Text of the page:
Despite popular belief, the undead probably don’t prefer your brain to any other part of your living body.

In fact, the concept of a zombie craving brains is unique to the Return of the Living Dead film series, a semi-spoof collection of movies from the late 1980s and early 1990s. The famed zombie Tarman seen above is the first zombie ever to eat brains on screen. If you haven’t seen him in action chances are you’ve never seen a zombie eat brains.

The flaw in the “brain eating” myth is revealed through bite compression work done by researchers from Rensselaer Polytechnic Institute, the United State’s oldest technical university. They found that the human mouth is both too flat and too weak to penetrate a human skull. While an adult alligator registers a bite force of 9,000, the human jaw comes in at a paltry 300.

“Predators have long mouths that protrude out to allow them to use their full force when biting down on their prey. The human mouth is inset, and unable to open wide enough to get a good grip on anything larger than an apple.”

With a scrawny 15 pound fox scoring a 532 on the Rensselaer bite meter, almost doubling the human mark, it’s absurd to think a zombie could bite through the skull of another.

Other less popular theories put forth in Return of the Living Dead include: burning zombies spreads infection, zombies can talk, think and reason, zombies know how to use car radios, and any animal can become a zombie.


  1. zombies do not eat brain

  2. The inability of the human jaw to bite into a skull is independent of the amount of “hysterical strength” applied. The angle of the jaw and the strength of the attachment of the mandible are the factors in play. I would not rule out the occasional success of of a zombie finding a broken skull and consuming his find, however.

  3. You’re also assuming that the zombie wouldn’t attempt to break the skull case first, like a seagull breaks a clam’s shell. You never know what they may be compelled to do to get to their food on time. If they can handle something as complex as bipedal locomotion, they can probably figure to “crack hard thing before tasty comes out.”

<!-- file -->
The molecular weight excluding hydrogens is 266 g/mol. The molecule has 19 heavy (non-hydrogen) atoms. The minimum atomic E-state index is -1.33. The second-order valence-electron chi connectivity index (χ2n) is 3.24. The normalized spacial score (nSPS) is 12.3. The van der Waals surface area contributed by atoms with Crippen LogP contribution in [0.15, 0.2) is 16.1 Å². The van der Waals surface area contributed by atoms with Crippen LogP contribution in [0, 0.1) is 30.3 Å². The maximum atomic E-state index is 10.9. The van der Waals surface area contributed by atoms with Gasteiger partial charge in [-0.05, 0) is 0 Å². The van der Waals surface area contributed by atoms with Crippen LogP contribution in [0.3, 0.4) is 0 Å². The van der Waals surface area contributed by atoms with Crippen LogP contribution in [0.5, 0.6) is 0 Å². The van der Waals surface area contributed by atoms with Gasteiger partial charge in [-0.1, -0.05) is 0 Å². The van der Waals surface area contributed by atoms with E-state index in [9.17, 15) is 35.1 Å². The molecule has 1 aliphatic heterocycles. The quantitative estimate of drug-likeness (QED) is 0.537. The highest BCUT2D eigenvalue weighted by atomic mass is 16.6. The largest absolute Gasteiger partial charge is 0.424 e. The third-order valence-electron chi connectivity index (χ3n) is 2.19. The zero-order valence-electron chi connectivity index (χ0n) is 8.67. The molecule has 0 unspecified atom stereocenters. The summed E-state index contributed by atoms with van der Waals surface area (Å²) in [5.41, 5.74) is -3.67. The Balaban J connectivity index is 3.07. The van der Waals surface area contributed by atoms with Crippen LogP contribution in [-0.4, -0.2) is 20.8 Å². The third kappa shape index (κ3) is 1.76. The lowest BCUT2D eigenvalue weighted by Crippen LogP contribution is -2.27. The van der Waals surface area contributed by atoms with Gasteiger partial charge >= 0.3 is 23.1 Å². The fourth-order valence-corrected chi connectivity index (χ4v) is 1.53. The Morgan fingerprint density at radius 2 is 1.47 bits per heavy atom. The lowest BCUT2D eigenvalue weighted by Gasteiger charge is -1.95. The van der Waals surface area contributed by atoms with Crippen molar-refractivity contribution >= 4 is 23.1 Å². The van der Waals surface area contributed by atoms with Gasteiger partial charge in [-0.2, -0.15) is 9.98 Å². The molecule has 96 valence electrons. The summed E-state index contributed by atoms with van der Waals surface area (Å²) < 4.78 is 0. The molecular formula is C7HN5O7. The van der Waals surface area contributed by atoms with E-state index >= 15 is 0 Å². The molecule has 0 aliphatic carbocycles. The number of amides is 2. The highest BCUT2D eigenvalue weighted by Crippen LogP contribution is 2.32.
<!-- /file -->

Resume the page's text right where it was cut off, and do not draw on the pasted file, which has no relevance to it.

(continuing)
4. zombies wouldnt eat the brain bcuz like any disease it want 2 spread

  5. You seem to be operating under the assumption that the undead bites just as hard as the living, but since they are dead there is no reason for them not to use the full capacity of their jaw. They don’t care if they break a few teeth or even the jaw itself.

    • And you seem to be operating under the assumption that the “undead” actually exist… -__-

    • This might be true, like madmen who can’t control their strength, but consider that their jaws and teeth are kind of rotten.

    • You’re operating under the assumption that zombies would be smart enough to bypass all the juicy meat around the skull (not to mention the rest of the body) to go after something inside it, something it can’t see or perceive of existing with it’s diminished intelligence.

    • If an average human has a bite force of 300 due to the shape of the mouth itself your average zombie would still only be putting out close to 300-400, I don’t think a fox can crack open a human skull either with it’s 532.

      Even if it had somehow stretched it’s mouth open further by tearing through the cheeks/muscle that would only diminish the bite force by damaging the mandible.

      Which, since zombies don’t/can’t heal injuries would be a very very bad thing to do.

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